DEAL: For $25 - Add A Second Phone Number To Your Smartphone for life! Use promo code SLASHDOT25. Also, Slashdot's Facebook page has a chat bot now. Message it for stories and more. Check out the new SourceForge HTML5 Internet speed test! ×
Businesses

Square Said To Acquire Team From Struggling Social App Yik Yak (bloomberg.com) 12

According to Bloomberg, Square has acquired the engineering team of Yik Yak for "less than $3 million." From the report: The payments processor paid less than $3 million for between five and ten of Yik Yak's engineers, according to the person. Atlanta-based Yik Yak's Chief Executive Officer Tyler Droll will not join Square, the person added, asking not to be identified talking about a private matter. Atlanta-based Yik Yak, which started in 2013, created a smartphone app that allowed people to contribute to anonymous chat groups in a narrow geographical radius -- like college campuses.
The Internet

Verizon's $70 Gigabit Internet Is Half the Price of Older 750Mbps Tier (arstechnica.com) 57

An anonymous reader quotes a report from Ars Technica: Verizon is now selling what it calls "FiOS Gigabit Connection" for $69.99 a month in a change that boosts top broadband speeds and makes lower prices available to many Internet subscribers. Actual bandwidth will be a bit lower than a gigabit per second, with "downloads as fast as 940Mbps and uploads as fast as 880Mbps," Verizon's announcement today said. The gigabit service is available in most of Verizon's FiOS territory, specifically to "over 8 million homes in parts of the New York, New Jersey, Philadelphia, Richmond, Va., Hampton Roads, Va., Boston, Providence and Washington, D.C. areas," Verizon said. Just three months ago, Verizon boosted its top speeds from 500Mbps to 750Mbps. The standalone 750Mbps Internet service cost $150 a month, more than twice the price of the new gigabit tier. Existing customers who bought that 750Mbps plan "will automatically receive FiOS Gigabit Connection and will see their bills lowered," Verizon said. It's not clear whether they will get their price lowered all the way to $70. It's important to note that the $70 price is only available to new customers, and it's a promotional rate that will "increase after promo period." Additionally, Verizon will charge you a $10 per month router charge unless you pay $150 for the Verizon router, plus other taxes and fees.
The Internet

America's Most-Hated ISP Is Now Hated By Fewer People (oregonlive.com) 95

"Comcast's customer service may actually be improving," writes an Oregon newspaper. An anonymous reader quotes their report: In the second year of Comcast's broad customer service overhaul, complaints to Oregon cable regulators are down 25%. They've also declined 40% since 2014. Complaints are falling nationally, too, according to the highly regarded American Customer Satisfaction Index. Its most recent report showed a surge in Comcast subscriber satisfaction... Two years ago, Comcast made Oregon the test bed for its customer service push, responding both to disparaging headlines and the prospect of growing competition from other telecom companies and from streaming video services.

The company is adding Apple-style retail stores around the metro area and introduced innovations to help consumers understand what they're paying for and when technicians will arrive for service calls. It's rolling out new tools nationally to help them improve their home Wi-Fi, and diagnosing problems before customers call to complain... For example, if several subscribers in the same neighborhood use the company's tool for testing internet speeds, that triggers an alert at Comcast to look for a problem in the local network. The company redesigned its bills to make it clearer what customers subscribe to, and what it costs, in hopes of reducing confusion and calls. And Comcast has a robust social media presence, fielding complaints on Twitter.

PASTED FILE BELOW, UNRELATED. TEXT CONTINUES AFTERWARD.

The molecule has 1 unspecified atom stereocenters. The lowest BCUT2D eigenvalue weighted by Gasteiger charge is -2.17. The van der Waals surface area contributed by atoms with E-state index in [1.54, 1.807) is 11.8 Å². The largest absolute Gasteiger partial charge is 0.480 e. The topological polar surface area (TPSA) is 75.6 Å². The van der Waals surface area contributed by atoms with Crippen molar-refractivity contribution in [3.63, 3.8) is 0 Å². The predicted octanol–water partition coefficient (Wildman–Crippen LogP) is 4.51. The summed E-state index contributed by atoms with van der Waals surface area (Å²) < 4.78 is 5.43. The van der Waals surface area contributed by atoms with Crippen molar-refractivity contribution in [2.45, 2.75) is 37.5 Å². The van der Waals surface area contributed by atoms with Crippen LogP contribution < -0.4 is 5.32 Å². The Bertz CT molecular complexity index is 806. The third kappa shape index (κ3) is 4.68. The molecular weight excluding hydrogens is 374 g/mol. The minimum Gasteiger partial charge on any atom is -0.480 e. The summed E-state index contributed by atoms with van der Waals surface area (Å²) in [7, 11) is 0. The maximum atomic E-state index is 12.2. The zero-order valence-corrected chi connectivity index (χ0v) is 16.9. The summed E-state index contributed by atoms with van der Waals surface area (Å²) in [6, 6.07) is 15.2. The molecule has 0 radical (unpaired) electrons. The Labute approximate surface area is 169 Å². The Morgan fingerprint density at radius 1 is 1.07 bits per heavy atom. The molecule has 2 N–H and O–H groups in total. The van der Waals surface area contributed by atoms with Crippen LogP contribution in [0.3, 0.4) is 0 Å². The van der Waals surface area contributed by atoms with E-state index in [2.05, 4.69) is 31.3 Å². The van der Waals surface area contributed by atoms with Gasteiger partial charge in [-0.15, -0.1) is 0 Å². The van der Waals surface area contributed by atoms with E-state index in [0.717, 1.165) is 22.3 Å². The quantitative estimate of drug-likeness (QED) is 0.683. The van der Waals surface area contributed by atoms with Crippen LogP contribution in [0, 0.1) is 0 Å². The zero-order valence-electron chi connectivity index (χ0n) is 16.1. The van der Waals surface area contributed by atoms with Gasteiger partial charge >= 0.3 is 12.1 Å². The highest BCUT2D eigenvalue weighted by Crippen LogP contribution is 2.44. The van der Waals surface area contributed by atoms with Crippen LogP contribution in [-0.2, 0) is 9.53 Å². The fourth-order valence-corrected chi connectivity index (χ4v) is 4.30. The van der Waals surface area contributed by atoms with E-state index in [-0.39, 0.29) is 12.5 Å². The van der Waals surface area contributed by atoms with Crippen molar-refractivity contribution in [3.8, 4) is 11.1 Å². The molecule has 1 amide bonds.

The article points out that Comcast's satisfaction scores are still below-average for cable TV providers, "and well below the median among internet service providers. And that's a low bar -- the telecom sector is among the most complained about under ACSI's rankings." Their figures show that the only ISPs in America with a lower score for customer satisfaction are Cox Communications, Time Warner Cable, and MediaCom.
Education

Slashdot Asks: What Was Your First Programming Language? (stanforddaily.com) 617

This question was inspired by news that Stanford's computer science professor Eric Roberts will try JavaScript instead of Java in a new version of the college's introductory computer programming course. The Stanford Daily reports: When Roberts came to Stanford in 1990, CS106A was still taught in Pascal, a programming language he described as not "clean." The department adopted the C language in 1992. When Java came out in 1995, the computer science faculty was excited to transition to the new language. Roberts wrote the textbooks, worked with other faculty members to restructure the course and assignments and introduced Java at Stanford in 2002... "Java had stabilized," Roberts said. "It was clear that many universities were going in that direction. It's 2017 now, and Java is showing its age." According to Roberts, Java was intended early on as "the language of the Internet". But now, more than a decade after the transition to Java, Javascript has taken its place as a web language.
In 2014 Python and Java were the two most commonly-taught languages at America's top universities, according to an analysis published by the Communications of the ACM. And Java still remains the most-commonly taught language in a university setting, according to a poll by the Special Interest Group on Computer Science Education. In a spreadsheet compiling the results, "Python appears 60 times, C++ 54 times, Java 84 times, and JavaScript 28 times," writes a computing professor at the Georgia Institute of Technology, adding "if Java is dying (or "showing its age"...) it's going out as the reigning champ."